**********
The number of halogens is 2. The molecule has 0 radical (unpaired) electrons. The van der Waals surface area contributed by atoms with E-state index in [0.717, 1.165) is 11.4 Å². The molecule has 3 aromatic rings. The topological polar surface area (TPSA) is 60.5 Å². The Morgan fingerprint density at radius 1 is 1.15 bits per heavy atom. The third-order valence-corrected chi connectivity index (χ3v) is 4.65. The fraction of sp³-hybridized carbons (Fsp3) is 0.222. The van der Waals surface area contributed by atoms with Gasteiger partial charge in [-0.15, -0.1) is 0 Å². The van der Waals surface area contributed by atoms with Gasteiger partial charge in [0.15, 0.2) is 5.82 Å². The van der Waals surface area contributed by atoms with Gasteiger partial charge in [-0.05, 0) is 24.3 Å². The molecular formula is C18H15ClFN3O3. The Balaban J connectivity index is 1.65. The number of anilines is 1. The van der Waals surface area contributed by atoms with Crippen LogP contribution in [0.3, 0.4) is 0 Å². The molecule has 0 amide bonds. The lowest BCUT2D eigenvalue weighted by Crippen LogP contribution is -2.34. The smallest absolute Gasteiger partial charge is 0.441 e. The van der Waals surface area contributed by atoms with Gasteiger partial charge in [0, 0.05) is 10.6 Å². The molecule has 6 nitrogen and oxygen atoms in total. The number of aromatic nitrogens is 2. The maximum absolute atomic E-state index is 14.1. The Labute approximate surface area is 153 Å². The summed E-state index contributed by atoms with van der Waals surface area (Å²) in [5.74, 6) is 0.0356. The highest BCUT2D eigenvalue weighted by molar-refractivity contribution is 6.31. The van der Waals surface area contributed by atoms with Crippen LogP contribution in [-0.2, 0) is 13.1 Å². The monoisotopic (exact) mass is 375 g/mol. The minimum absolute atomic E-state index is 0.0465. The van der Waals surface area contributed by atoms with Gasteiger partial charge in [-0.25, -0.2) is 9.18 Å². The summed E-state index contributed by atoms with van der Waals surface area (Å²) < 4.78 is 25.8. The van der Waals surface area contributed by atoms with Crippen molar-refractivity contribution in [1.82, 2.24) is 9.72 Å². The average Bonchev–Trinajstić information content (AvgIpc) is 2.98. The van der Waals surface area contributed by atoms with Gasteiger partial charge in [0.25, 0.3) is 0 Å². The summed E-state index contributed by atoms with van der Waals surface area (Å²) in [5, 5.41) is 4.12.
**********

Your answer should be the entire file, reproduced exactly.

The number of halogens is 2. The molecule has 0 radical (unpaired) electrons. The van der Waals surface area contributed by atoms with E-state index in [0.717, 1.165) is 11.4 Å². The molecule has 3 aromatic rings. The topological polar surface area (TPSA) is 60.5 Å². The Morgan fingerprint density at radius 1 is 1.15 bits per heavy atom. The third-order valence-corrected chi connectivity index (χ3v) is 4.65. The fraction of sp³-hybridized carbons (Fsp3) is 0.222. The van der Waals surface area contributed by atoms with Gasteiger partial charge in [-0.15, -0.1) is 0 Å². The van der Waals surface area contributed by atoms with Gasteiger partial charge in [0.15, 0.2) is 5.82 Å². The van der Waals surface area contributed by atoms with Gasteiger partial charge in [-0.05, 0) is 24.3 Å². The molecular formula is C18H15ClFN3O3. The Balaban J connectivity index is 1.65. The number of anilines is 1. The van der Waals surface area contributed by atoms with Crippen LogP contribution in [0.3, 0.4) is 0 Å². The molecule has 0 amide bonds. The lowest BCUT2D eigenvalue weighted by Crippen LogP contribution is -2.34. The smallest absolute Gasteiger partial charge is 0.441 e. The van der Waals surface area contributed by atoms with Gasteiger partial charge in [0, 0.05) is 10.6 Å². The molecule has 6 nitrogen and oxygen atoms in total. The number of aromatic nitrogens is 2. The maximum absolute atomic E-state index is 14.1. The Labute approximate surface area is 153 Å². The summed E-state index contributed by atoms with van der Waals surface area (Å²) in [5.74, 6) is 0.0356. The highest BCUT2D eigenvalue weighted by molar-refractivity contribution is 6.31. The van der Waals surface area contributed by atoms with Crippen LogP contribution in [-0.2, 0) is 13.1 Å². The monoisotopic (exact) mass is 375 g/mol. The minimum absolute atomic E-state index is 0.0465. The van der Waals surface area contributed by atoms with Gasteiger partial charge in [-0.25, -0.2) is 9.18 Å². The summed E-state index contributed by atoms with van der Waals surface area (Å²) < 4.78 is 25.8. The van der Waals surface area contributed by atoms with Crippen molar-refractivity contribution in [1.82, 2.24) is 9.72 Å². The average Bonchev–Trinajstić information content (AvgIpc) is 2.98. The van der Waals surface area contributed by atoms with Gasteiger partial charge in [0.25, 0.3) is 0 Å². The summed E-state index contributed by atoms with van der Waals surface area (Å²) in [5, 5.41) is 4.12.